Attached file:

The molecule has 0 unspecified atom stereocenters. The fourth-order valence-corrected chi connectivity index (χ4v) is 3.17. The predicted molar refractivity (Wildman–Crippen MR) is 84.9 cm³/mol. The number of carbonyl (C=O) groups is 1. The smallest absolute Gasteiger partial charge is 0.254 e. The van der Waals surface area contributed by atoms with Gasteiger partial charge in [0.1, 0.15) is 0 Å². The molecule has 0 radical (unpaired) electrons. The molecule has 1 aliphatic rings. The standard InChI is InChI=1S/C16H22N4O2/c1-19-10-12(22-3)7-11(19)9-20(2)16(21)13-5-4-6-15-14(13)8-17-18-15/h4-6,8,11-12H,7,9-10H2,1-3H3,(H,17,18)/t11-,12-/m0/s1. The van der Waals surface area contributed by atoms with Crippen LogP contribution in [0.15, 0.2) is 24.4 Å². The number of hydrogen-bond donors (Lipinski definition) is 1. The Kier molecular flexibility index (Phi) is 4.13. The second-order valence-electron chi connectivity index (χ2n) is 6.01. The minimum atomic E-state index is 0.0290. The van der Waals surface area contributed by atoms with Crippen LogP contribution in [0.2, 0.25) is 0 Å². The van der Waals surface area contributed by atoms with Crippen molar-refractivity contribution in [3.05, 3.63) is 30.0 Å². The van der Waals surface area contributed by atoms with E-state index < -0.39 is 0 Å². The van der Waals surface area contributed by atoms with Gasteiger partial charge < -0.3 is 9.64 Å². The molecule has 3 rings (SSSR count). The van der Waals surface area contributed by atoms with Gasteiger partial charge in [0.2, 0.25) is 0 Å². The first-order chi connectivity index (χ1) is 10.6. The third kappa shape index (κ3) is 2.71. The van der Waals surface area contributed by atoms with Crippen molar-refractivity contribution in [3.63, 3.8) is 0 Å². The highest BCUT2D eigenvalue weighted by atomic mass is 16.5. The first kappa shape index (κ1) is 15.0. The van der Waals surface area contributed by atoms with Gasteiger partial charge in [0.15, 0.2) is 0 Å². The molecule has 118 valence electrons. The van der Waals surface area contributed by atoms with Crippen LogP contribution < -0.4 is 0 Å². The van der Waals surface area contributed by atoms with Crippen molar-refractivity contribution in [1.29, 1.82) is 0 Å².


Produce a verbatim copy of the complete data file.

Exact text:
The molecule has 0 unspecified atom stereocenters. The fourth-order valence-corrected chi connectivity index (χ4v) is 3.17. The predicted molar refractivity (Wildman–Crippen MR) is 84.9 cm³/mol. The number of carbonyl (C=O) groups is 1. The smallest absolute Gasteiger partial charge is 0.254 e. The van der Waals surface area contributed by atoms with Gasteiger partial charge in [0.1, 0.15) is 0 Å². The molecule has 0 radical (unpaired) electrons. The molecule has 1 aliphatic rings. The standard InChI is InChI=1S/C16H22N4O2/c1-19-10-12(22-3)7-11(19)9-20(2)16(21)13-5-4-6-15-14(13)8-17-18-15/h4-6,8,11-12H,7,9-10H2,1-3H3,(H,17,18)/t11-,12-/m0/s1. The van der Waals surface area contributed by atoms with Crippen LogP contribution in [0.15, 0.2) is 24.4 Å². The number of hydrogen-bond donors (Lipinski definition) is 1. The Kier molecular flexibility index (Phi) is 4.13. The second-order valence-electron chi connectivity index (χ2n) is 6.01. The minimum atomic E-state index is 0.0290. The van der Waals surface area contributed by atoms with Crippen LogP contribution in [0.2, 0.25) is 0 Å². The van der Waals surface area contributed by atoms with Crippen molar-refractivity contribution in [3.05, 3.63) is 30.0 Å². The van der Waals surface area contributed by atoms with E-state index < -0.39 is 0 Å². The van der Waals surface area contributed by atoms with Gasteiger partial charge < -0.3 is 9.64 Å². The molecule has 3 rings (SSSR count). The van der Waals surface area contributed by atoms with Gasteiger partial charge in [0.2, 0.25) is 0 Å². The first-order chi connectivity index (χ1) is 10.6. The third kappa shape index (κ3) is 2.71. The van der Waals surface area contributed by atoms with Crippen molar-refractivity contribution in [3.63, 3.8) is 0 Å². The highest BCUT2D eigenvalue weighted by atomic mass is 16.5. The first kappa shape index (κ1) is 15.0. The van der Waals surface area contributed by atoms with Gasteiger partial charge in [0.15, 0.2) is 0 Å². The molecule has 118 valence electrons. The van der Waals surface area contributed by atoms with Crippen LogP contribution < -0.4 is 0 Å². The van der Waals surface area contributed by atoms with Crippen molar-refractivity contribution in [1.29, 1.82) is 0 Å².